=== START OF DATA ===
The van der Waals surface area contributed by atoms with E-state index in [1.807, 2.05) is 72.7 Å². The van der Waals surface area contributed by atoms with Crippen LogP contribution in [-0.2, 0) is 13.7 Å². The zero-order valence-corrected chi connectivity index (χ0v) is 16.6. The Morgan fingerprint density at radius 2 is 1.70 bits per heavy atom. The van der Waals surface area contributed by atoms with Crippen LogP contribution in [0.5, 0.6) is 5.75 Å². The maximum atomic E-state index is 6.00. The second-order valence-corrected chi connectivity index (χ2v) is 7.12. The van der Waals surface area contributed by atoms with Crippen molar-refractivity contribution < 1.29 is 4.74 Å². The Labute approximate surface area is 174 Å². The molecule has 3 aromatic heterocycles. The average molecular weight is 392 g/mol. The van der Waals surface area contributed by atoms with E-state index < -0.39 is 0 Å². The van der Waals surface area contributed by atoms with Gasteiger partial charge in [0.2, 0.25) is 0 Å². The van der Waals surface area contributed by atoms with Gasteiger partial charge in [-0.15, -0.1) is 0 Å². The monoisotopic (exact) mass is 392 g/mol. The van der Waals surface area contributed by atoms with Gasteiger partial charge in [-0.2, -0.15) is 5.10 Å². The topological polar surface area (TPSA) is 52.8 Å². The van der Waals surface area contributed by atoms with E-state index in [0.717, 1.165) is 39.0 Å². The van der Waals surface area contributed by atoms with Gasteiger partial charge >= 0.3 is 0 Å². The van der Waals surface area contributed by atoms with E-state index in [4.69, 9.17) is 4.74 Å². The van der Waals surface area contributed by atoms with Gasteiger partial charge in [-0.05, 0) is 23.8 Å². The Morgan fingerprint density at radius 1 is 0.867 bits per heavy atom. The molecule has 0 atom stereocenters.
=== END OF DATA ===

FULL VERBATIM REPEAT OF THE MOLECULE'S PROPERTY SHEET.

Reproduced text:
The van der Waals surface area contributed by atoms with E-state index in [1.807, 2.05) is 72.7 Å². The van der Waals surface area contributed by atoms with Crippen LogP contribution in [-0.2, 0) is 13.7 Å². The zero-order valence-corrected chi connectivity index (χ0v) is 16.6. The Morgan fingerprint density at radius 2 is 1.70 bits per heavy atom. The van der Waals surface area contributed by atoms with Crippen LogP contribution in [0.5, 0.6) is 5.75 Å². The maximum atomic E-state index is 6.00. The second-order valence-corrected chi connectivity index (χ2v) is 7.12. The van der Waals surface area contributed by atoms with Crippen molar-refractivity contribution < 1.29 is 4.74 Å². The Labute approximate surface area is 174 Å². The molecule has 3 aromatic heterocycles. The average molecular weight is 392 g/mol. The van der Waals surface area contributed by atoms with E-state index < -0.39 is 0 Å². The van der Waals surface area contributed by atoms with Gasteiger partial charge in [0.2, 0.25) is 0 Å². The van der Waals surface area contributed by atoms with Gasteiger partial charge in [-0.15, -0.1) is 0 Å². The monoisotopic (exact) mass is 392 g/mol. The van der Waals surface area contributed by atoms with Gasteiger partial charge in [-0.2, -0.15) is 5.10 Å². The topological polar surface area (TPSA) is 52.8 Å². The van der Waals surface area contributed by atoms with E-state index in [0.717, 1.165) is 39.0 Å². The van der Waals surface area contributed by atoms with Gasteiger partial charge >= 0.3 is 0 Å². The van der Waals surface area contributed by atoms with E-state index in [4.69, 9.17) is 4.74 Å². The van der Waals surface area contributed by atoms with Gasteiger partial charge in [-0.05, 0) is 23.8 Å². The Morgan fingerprint density at radius 1 is 0.867 bits per heavy atom. The molecule has 0 atom stereocenters.